Apple puts additional walls between your browsing data and Google on iOS 14.5

The company will redirect Google's Safe Browsing service through its own servers.

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Igor Bonifacic
February 11th, 2021
In this article: Apple, ios 14.5, iOS 14, Safari, internet, web, gear
London, UK - July 31, 2018: The buttons of the Apple internet browser app Safari, surrounded by Firefox, Firefox Focus, News and other apps on the screen of an iPhone.
stockcam via Getty Images

Apple’s Fraudulent Website Warning feature has long relied on Google’s Safe Browsing database to protect Safari users from phishing scams, but starting with iOS 14.5, Apple will proxy the service through its own servers to limit the amount of information Google can obtain from you. As MacRumors explains, the database provides Safari with a list of suspected phishing and malware websites. Each time you visit a webpage, Safari checks the URL against the list from Google. When it detects a match, it warns you that you’re about to put your computer at risk.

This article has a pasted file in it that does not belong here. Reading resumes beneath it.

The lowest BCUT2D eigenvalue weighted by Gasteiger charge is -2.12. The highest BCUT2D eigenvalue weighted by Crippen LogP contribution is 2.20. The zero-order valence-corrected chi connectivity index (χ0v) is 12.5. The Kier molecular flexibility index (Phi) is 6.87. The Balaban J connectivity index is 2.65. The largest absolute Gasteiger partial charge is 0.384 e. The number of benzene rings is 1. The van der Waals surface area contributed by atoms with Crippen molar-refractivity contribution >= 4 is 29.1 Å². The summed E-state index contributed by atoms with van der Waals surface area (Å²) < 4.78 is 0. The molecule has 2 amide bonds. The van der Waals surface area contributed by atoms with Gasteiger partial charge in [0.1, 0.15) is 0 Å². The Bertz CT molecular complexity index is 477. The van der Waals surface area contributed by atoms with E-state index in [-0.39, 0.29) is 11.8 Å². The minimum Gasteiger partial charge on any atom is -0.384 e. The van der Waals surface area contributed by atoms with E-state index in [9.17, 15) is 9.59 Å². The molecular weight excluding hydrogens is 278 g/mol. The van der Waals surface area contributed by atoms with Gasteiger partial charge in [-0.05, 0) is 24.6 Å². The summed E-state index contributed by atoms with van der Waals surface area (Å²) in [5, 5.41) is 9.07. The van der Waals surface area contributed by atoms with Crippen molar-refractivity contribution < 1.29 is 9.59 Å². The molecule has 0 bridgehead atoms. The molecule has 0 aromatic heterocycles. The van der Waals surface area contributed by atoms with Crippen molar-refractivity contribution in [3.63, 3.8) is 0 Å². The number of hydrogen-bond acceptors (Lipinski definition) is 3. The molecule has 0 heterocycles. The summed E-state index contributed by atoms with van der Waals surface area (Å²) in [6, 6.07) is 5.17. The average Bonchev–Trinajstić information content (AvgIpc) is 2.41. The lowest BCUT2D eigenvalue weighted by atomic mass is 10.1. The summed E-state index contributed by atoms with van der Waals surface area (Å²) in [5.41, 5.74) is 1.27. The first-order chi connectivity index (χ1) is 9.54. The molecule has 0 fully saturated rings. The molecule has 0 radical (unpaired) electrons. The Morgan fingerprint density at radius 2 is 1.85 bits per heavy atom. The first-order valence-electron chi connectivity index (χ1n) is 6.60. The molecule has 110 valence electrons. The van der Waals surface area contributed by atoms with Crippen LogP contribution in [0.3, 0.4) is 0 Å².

Like Chrome and Firefox, Safari utilizes Google’s Safe Browsing Update API, which encrypts the full URL using a 32-bit hash prefix. In that way, Google never knows the exact website you tried to visit. However, it can still collect information like your IP address. By proxying the service through its servers, Apple can “limit the risk of information leak.”

The change is just one of a handful of privacy-oriented updates coming to iOS 14.5. The other significant one is Apple’s App Tracking Transparency feature, which will require apps to ask you for your permission before they can track you across other apps and websites. Companies like Facebook have come out against the change, and gone so far as to prepare their own notifications before the update is widely available.

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